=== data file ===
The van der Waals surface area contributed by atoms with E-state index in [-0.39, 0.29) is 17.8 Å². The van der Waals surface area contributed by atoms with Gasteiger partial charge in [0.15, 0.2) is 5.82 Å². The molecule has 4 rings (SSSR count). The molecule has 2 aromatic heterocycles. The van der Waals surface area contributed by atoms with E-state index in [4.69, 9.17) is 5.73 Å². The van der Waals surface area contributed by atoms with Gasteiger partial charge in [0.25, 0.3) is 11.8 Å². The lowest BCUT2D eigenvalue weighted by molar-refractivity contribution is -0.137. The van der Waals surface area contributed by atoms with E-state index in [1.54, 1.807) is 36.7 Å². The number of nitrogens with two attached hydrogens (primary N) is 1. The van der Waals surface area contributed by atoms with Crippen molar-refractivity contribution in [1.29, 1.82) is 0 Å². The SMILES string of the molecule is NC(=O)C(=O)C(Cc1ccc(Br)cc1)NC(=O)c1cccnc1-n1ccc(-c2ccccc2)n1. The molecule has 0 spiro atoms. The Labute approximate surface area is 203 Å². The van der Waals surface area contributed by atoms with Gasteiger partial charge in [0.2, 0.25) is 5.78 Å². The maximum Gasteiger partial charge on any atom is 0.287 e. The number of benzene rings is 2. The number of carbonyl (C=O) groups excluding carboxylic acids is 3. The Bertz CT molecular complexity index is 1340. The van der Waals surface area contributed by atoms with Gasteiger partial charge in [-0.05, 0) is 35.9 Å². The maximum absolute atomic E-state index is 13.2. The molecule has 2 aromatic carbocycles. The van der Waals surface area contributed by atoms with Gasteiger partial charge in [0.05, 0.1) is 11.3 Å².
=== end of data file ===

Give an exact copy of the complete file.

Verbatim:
The van der Waals surface area contributed by atoms with E-state index in [-0.39, 0.29) is 17.8 Å². The van der Waals surface area contributed by atoms with Gasteiger partial charge in [0.15, 0.2) is 5.82 Å². The molecule has 4 rings (SSSR count). The molecule has 2 aromatic heterocycles. The van der Waals surface area contributed by atoms with E-state index in [4.69, 9.17) is 5.73 Å². The van der Waals surface area contributed by atoms with Gasteiger partial charge in [0.25, 0.3) is 11.8 Å². The lowest BCUT2D eigenvalue weighted by molar-refractivity contribution is -0.137. The van der Waals surface area contributed by atoms with E-state index in [1.54, 1.807) is 36.7 Å². The number of nitrogens with two attached hydrogens (primary N) is 1. The van der Waals surface area contributed by atoms with Crippen molar-refractivity contribution in [1.29, 1.82) is 0 Å². The SMILES string of the molecule is NC(=O)C(=O)C(Cc1ccc(Br)cc1)NC(=O)c1cccnc1-n1ccc(-c2ccccc2)n1. The molecule has 0 spiro atoms. The Labute approximate surface area is 203 Å². The van der Waals surface area contributed by atoms with Gasteiger partial charge in [0.2, 0.25) is 5.78 Å². The maximum Gasteiger partial charge on any atom is 0.287 e. The number of benzene rings is 2. The number of carbonyl (C=O) groups excluding carboxylic acids is 3. The Bertz CT molecular complexity index is 1340. The van der Waals surface area contributed by atoms with Gasteiger partial charge in [-0.05, 0) is 35.9 Å². The maximum absolute atomic E-state index is 13.2. The molecule has 2 aromatic carbocycles. The van der Waals surface area contributed by atoms with Gasteiger partial charge in [0.05, 0.1) is 11.3 Å².